I created several file shares on the same Windows Server 2003 R2 member system in my Active Directory domain and copied the InstallFree end-user components to one share and the applications to another. The IFMC runs as a process and is not installed on the server, in a manner similar to the process agents that run on the end-user Windows systems.
After executing the IFMC, I imported several specially prepared versions of test application software that included the Mozilla Firefox Web browser and Sun Microsystems' OpenOffice productivity suite. I also encapsulated Microsoft Office Word 2007.
InstallFree defines three types of virtual applications for deployment: applications, patches and expansion packs. Applications are the base product, patches are fixes that change the version of the base product and expansion packs are optional add-ons, usually from a third party, which add functionality but do not change the version of the base product.
This amount of flexibility is a real positive and showed to advantage during my tests. For example, I was able to deploy a relatively up-to-date version of Firefox, apply patches to bring it up to the most current version and then add a Google Toolbar, depending on how I configured my central policy. Here is the advantage: Most other application deployment tools would require a complete library of every possible configuration of an application. With InstallFree Bridge, I was able to "dynamically assemble" (InstallFree's perfectly appropriate term) the version, patch level and extra add-ons by mixing and matching components at start-up time.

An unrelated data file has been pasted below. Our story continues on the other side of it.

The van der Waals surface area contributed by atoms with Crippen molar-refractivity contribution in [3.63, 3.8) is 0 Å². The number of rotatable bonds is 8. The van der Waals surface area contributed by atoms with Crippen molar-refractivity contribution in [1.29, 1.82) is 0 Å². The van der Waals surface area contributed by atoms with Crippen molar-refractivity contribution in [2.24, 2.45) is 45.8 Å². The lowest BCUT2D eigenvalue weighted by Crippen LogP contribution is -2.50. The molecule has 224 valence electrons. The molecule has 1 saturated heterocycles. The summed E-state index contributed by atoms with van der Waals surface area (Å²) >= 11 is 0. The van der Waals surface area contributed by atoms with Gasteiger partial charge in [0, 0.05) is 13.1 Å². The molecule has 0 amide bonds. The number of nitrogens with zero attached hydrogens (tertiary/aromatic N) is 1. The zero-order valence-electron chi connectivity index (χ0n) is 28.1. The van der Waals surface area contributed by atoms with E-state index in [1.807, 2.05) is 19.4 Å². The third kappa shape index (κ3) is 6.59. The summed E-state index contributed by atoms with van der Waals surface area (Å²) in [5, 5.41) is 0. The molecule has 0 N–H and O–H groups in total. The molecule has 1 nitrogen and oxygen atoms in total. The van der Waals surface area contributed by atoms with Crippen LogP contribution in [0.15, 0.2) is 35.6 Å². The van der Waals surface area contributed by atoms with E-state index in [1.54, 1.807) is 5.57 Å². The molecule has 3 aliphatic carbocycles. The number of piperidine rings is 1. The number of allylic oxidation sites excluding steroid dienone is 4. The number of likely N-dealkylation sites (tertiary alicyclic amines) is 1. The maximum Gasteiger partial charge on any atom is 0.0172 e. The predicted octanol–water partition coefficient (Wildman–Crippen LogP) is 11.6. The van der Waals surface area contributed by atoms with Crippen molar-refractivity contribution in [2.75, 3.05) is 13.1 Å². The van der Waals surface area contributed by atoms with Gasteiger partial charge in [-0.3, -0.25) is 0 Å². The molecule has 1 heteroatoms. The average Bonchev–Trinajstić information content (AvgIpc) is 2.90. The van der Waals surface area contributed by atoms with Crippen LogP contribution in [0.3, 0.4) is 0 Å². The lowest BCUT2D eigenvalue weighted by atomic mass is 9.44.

Applications and any updates or expansion packs are most easily used when assigned to Active Directory objects in the Windows domain. By default, applications assigned to higher-level groups such as Organizational Units are inherited by child groups. InstallFree does provide an easy-to-use mechanism to block inheritance and further easily allows any type of virtual application to be assigned to an individual user.
Tests and further research showed that some applications work better with different versions of the InstallFree engine (the management console) and InstallFree Bridge virtual agents. While it was easy for me to assign the best version of the engine and the agent to applications, this is a weakness in the product and diminishes one of the chief reasons to use application virtualization-to get rid of regression testing.
Even with this shortcoming, however, the applications I used during my testing worked well with each other and the end-user operating systems.
Technical Director Cameron Sturdevant can be reached at email@example.com.
Cameron Sturdevant has been with the Labs since 1997, and before that paid his IT management dues at a software publishing firm working with several Fortune 100 companies. Cameron also spent two years with a database development firm, integrating applications with mainframe legacy programs. Cameron's areas of expertise include virtual and physical IT infrastructure, cloud computing, enterprise networking and mobility, with a focus on Android in the enterprise. In addition to reviews, Cameron has covered monolithic enterprise management systems throughout their lifecycles, providing the eWEEK reader with all-important history and context. Cameron takes special care in cultivating his IT manager contacts, to ensure that his reviews and analysis are grounded in real-world concern. Cameron is a regular speaker at Ziff-Davis Enterprise online and face-to-face events. Follow Cameron on Twitter at csturdevant, or reach him by email at firstname.lastname@example.org.